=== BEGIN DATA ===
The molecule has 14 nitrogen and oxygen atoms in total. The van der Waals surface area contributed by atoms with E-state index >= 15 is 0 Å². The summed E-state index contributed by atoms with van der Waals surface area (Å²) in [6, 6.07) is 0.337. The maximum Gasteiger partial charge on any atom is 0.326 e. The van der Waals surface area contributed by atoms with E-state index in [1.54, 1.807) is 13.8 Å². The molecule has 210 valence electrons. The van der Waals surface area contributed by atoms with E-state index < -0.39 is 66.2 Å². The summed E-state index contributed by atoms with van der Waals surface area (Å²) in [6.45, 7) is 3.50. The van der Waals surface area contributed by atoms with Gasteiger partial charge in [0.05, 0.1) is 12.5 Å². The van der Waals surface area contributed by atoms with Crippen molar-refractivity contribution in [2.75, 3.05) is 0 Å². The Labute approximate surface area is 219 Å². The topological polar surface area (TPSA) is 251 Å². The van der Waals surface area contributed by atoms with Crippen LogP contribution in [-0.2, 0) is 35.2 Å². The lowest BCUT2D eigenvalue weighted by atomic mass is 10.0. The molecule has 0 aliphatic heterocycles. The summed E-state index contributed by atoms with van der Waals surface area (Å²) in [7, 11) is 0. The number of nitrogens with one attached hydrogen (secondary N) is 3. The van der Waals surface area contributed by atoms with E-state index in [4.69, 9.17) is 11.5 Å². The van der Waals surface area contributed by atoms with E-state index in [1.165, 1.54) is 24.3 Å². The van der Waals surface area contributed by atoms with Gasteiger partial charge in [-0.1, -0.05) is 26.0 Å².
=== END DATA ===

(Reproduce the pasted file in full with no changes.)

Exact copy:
The molecule has 14 nitrogen and oxygen atoms in total. The van der Waals surface area contributed by atoms with E-state index >= 15 is 0 Å². The summed E-state index contributed by atoms with van der Waals surface area (Å²) in [6, 6.07) is 0.337. The maximum Gasteiger partial charge on any atom is 0.326 e. The van der Waals surface area contributed by atoms with E-state index in [1.54, 1.807) is 13.8 Å². The molecule has 210 valence electrons. The van der Waals surface area contributed by atoms with E-state index < -0.39 is 66.2 Å². The summed E-state index contributed by atoms with van der Waals surface area (Å²) in [6.45, 7) is 3.50. The van der Waals surface area contributed by atoms with Gasteiger partial charge in [0.05, 0.1) is 12.5 Å². The van der Waals surface area contributed by atoms with Crippen molar-refractivity contribution in [2.75, 3.05) is 0 Å². The Labute approximate surface area is 219 Å². The topological polar surface area (TPSA) is 251 Å². The van der Waals surface area contributed by atoms with Crippen LogP contribution in [-0.2, 0) is 35.2 Å². The lowest BCUT2D eigenvalue weighted by atomic mass is 10.0. The molecule has 0 aliphatic heterocycles. The summed E-state index contributed by atoms with van der Waals surface area (Å²) in [7, 11) is 0. The number of nitrogens with one attached hydrogen (secondary N) is 3. The van der Waals surface area contributed by atoms with E-state index in [4.69, 9.17) is 11.5 Å². The van der Waals surface area contributed by atoms with E-state index in [1.165, 1.54) is 24.3 Å². The van der Waals surface area contributed by atoms with Gasteiger partial charge in [-0.1, -0.05) is 26.0 Å².